Jusepe de Ribera was known as Lo Spagnoletto on account of his Spanish origin, which was obviously important to him as he often signed ‘hispanus’. However, at an early age, in around 1605, he moved to Rome where he may have worked in the studio of Caravaggio. In any event he was profoundly influenced by Caravaggio (1571–1610) and was one of his most gifted followers. His earliest multi-figural works, such as the Denial of St Peter (Galleria Nazionale d’Arte, Palazzo Corsini, Rome) have a decorous elegance combined with a dramatic intensity which recalls Caravaggio’s famous St Matthew series painted for San Luigi dei Francesi. While Ribera was working for major forward-looking patrons such as Vincenzo Giustiniani, he also worked for the Spanish community, notably Pietro Cussida (d. 1622) for whom he painted a famous series of The Five Senses. At around this time he also came into contact with Dutch Caravaggesque painters notably Dirck van Baburen (1595–1624) and Hendrick Ter Brugghen (1588–1629). Like them he developed a clientele for single figure paintings of Philosophers, usually rough and ready men in unkempt costumes, holding a book.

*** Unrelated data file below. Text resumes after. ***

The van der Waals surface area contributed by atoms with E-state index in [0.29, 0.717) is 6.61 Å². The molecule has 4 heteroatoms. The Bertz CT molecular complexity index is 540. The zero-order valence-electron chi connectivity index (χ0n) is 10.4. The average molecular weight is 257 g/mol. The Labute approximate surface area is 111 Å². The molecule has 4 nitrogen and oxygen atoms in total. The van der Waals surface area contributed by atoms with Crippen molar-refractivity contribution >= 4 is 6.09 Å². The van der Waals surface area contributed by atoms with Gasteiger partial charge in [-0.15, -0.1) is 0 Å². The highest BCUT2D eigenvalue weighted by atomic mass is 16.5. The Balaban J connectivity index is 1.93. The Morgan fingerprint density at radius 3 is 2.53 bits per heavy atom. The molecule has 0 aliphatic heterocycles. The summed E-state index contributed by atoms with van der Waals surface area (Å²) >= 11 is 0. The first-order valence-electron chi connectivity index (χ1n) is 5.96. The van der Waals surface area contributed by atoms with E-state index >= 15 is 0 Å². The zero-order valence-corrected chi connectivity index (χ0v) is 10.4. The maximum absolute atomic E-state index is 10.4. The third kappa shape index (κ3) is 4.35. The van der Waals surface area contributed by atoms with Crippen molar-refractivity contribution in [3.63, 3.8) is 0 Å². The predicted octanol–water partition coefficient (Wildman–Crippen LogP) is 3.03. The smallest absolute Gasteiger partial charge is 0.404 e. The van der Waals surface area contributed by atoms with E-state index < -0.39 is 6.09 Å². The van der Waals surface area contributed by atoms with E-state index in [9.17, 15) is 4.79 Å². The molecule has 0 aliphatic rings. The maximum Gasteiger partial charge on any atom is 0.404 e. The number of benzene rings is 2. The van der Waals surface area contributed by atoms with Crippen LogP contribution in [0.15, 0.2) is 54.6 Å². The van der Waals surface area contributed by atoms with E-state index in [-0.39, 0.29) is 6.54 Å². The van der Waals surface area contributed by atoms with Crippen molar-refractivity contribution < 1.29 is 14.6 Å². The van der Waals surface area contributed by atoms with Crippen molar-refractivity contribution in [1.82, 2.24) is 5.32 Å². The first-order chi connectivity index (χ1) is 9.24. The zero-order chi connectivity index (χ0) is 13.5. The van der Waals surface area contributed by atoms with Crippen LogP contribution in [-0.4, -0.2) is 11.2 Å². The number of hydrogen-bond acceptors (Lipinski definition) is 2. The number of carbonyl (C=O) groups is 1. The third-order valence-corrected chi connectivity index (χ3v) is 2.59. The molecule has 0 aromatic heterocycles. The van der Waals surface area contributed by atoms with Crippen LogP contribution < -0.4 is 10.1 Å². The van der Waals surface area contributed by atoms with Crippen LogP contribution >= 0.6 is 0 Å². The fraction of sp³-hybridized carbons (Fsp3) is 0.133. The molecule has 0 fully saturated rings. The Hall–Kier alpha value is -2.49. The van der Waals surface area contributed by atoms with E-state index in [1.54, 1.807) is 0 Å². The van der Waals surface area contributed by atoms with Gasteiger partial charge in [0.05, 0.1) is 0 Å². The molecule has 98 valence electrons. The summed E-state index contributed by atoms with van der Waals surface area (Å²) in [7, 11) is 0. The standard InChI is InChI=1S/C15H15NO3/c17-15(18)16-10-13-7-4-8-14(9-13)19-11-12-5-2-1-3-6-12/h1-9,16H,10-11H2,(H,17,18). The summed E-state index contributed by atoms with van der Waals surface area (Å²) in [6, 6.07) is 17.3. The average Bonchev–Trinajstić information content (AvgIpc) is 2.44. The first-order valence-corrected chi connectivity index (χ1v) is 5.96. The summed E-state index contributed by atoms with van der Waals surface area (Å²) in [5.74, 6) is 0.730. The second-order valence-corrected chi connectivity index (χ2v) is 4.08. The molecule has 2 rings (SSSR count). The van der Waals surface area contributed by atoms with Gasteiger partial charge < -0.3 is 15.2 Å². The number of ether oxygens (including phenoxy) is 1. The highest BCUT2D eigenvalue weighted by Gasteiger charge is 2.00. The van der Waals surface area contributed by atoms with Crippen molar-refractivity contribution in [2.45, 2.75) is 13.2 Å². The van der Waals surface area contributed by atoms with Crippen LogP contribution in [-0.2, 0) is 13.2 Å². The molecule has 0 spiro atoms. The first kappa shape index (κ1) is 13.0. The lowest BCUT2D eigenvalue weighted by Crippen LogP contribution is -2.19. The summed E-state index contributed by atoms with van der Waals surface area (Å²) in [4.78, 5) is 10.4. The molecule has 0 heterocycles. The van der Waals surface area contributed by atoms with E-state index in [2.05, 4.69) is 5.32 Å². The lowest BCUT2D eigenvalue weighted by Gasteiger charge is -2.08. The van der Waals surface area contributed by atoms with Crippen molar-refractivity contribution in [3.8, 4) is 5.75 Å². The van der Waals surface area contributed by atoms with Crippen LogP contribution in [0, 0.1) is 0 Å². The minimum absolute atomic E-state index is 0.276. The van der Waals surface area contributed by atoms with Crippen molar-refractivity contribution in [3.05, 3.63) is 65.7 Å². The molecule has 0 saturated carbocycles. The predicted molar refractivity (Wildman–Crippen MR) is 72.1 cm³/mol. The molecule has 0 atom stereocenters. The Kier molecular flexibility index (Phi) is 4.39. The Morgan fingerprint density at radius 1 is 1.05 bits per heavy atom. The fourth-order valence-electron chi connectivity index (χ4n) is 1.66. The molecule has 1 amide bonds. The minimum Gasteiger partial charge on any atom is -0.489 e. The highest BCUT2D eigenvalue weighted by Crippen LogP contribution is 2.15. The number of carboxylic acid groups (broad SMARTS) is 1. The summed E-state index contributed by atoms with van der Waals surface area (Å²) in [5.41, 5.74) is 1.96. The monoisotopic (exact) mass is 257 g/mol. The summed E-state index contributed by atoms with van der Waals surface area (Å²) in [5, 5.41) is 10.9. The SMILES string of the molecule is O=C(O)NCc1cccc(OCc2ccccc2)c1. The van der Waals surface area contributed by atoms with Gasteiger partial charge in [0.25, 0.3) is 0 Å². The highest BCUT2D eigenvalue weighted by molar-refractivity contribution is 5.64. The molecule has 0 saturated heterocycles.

Books on Jusepe de Ribera
Gianni Papi, Ribera a Roma, Soncino, 2007.
Nicola Spinosa, Ribera, Naples, 2006.
Alfonso E Pérez Sánchez and Nicola Spinosa, Jusepe de Ribera 1591-1652, exh. cat., New York, 1992.
Antonio Palomino de Castro y Lelasco, Lives of the Eminent Spanish Painters and Sculptors, 1715-24, trans. Nina Alaya Mallory, Cambridge, 1987.